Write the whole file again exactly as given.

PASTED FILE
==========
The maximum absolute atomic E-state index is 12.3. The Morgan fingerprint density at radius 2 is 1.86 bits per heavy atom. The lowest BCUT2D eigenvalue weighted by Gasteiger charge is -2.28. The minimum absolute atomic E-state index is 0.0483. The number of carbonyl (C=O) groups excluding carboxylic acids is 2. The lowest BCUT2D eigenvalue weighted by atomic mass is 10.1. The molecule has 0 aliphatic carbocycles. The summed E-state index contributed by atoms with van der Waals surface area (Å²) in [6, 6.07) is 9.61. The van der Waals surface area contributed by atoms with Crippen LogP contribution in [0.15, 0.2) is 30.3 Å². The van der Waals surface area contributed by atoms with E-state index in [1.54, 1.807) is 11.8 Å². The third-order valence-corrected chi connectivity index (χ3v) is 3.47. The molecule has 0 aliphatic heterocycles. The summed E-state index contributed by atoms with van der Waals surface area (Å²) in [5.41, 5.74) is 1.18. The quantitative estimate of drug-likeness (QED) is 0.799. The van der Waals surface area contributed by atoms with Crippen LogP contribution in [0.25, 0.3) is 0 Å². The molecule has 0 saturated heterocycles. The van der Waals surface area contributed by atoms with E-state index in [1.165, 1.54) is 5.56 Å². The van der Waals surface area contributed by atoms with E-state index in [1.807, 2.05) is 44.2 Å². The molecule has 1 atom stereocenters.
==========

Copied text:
The maximum absolute atomic E-state index is 12.3. The Morgan fingerprint density at radius 2 is 1.86 bits per heavy atom. The lowest BCUT2D eigenvalue weighted by Gasteiger charge is -2.28. The minimum absolute atomic E-state index is 0.0483. The number of carbonyl (C=O) groups excluding carboxylic acids is 2. The lowest BCUT2D eigenvalue weighted by atomic mass is 10.1. The molecule has 0 aliphatic carbocycles. The summed E-state index contributed by atoms with van der Waals surface area (Å²) in [6, 6.07) is 9.61. The van der Waals surface area contributed by atoms with Crippen LogP contribution in [0.15, 0.2) is 30.3 Å². The van der Waals surface area contributed by atoms with E-state index in [1.54, 1.807) is 11.8 Å². The third-order valence-corrected chi connectivity index (χ3v) is 3.47. The molecule has 0 aliphatic heterocycles. The summed E-state index contributed by atoms with van der Waals surface area (Å²) in [5.41, 5.74) is 1.18. The quantitative estimate of drug-likeness (QED) is 0.799. The van der Waals surface area contributed by atoms with Crippen LogP contribution in [0.25, 0.3) is 0 Å². The molecule has 0 saturated heterocycles. The van der Waals surface area contributed by atoms with E-state index in [1.165, 1.54) is 5.56 Å². The van der Waals surface area contributed by atoms with E-state index in [1.807, 2.05) is 44.2 Å². The molecule has 1 atom stereocenters.